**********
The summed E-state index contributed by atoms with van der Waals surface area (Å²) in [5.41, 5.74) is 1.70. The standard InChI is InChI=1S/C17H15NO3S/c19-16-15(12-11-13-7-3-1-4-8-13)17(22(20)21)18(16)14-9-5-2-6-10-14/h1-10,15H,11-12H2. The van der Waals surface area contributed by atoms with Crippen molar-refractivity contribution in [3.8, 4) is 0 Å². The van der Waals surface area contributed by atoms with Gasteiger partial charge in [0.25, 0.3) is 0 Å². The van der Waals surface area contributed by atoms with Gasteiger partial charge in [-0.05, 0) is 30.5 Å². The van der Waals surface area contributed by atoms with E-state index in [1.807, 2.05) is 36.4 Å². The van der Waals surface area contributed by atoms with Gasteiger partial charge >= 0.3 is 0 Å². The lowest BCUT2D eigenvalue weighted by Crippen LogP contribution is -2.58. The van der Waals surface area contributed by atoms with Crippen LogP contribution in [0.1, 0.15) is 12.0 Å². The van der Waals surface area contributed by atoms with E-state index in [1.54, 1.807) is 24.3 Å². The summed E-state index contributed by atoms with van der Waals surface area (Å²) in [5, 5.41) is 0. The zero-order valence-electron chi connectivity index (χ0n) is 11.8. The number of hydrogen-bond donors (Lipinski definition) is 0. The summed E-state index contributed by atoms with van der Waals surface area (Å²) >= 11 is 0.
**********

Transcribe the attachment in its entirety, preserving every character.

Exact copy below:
The summed E-state index contributed by atoms with van der Waals surface area (Å²) in [5.41, 5.74) is 1.70. The standard InChI is InChI=1S/C17H15NO3S/c19-16-15(12-11-13-7-3-1-4-8-13)17(22(20)21)18(16)14-9-5-2-6-10-14/h1-10,15H,11-12H2. The van der Waals surface area contributed by atoms with Crippen molar-refractivity contribution in [3.8, 4) is 0 Å². The van der Waals surface area contributed by atoms with Gasteiger partial charge in [0.25, 0.3) is 0 Å². The van der Waals surface area contributed by atoms with Gasteiger partial charge in [-0.05, 0) is 30.5 Å². The van der Waals surface area contributed by atoms with E-state index in [1.807, 2.05) is 36.4 Å². The van der Waals surface area contributed by atoms with Gasteiger partial charge >= 0.3 is 0 Å². The lowest BCUT2D eigenvalue weighted by Crippen LogP contribution is -2.58. The van der Waals surface area contributed by atoms with Crippen LogP contribution in [0.1, 0.15) is 12.0 Å². The van der Waals surface area contributed by atoms with E-state index in [1.54, 1.807) is 24.3 Å². The summed E-state index contributed by atoms with van der Waals surface area (Å²) in [5, 5.41) is 0. The zero-order valence-electron chi connectivity index (χ0n) is 11.8. The number of hydrogen-bond donors (Lipinski definition) is 0. The summed E-state index contributed by atoms with van der Waals surface area (Å²) >= 11 is 0.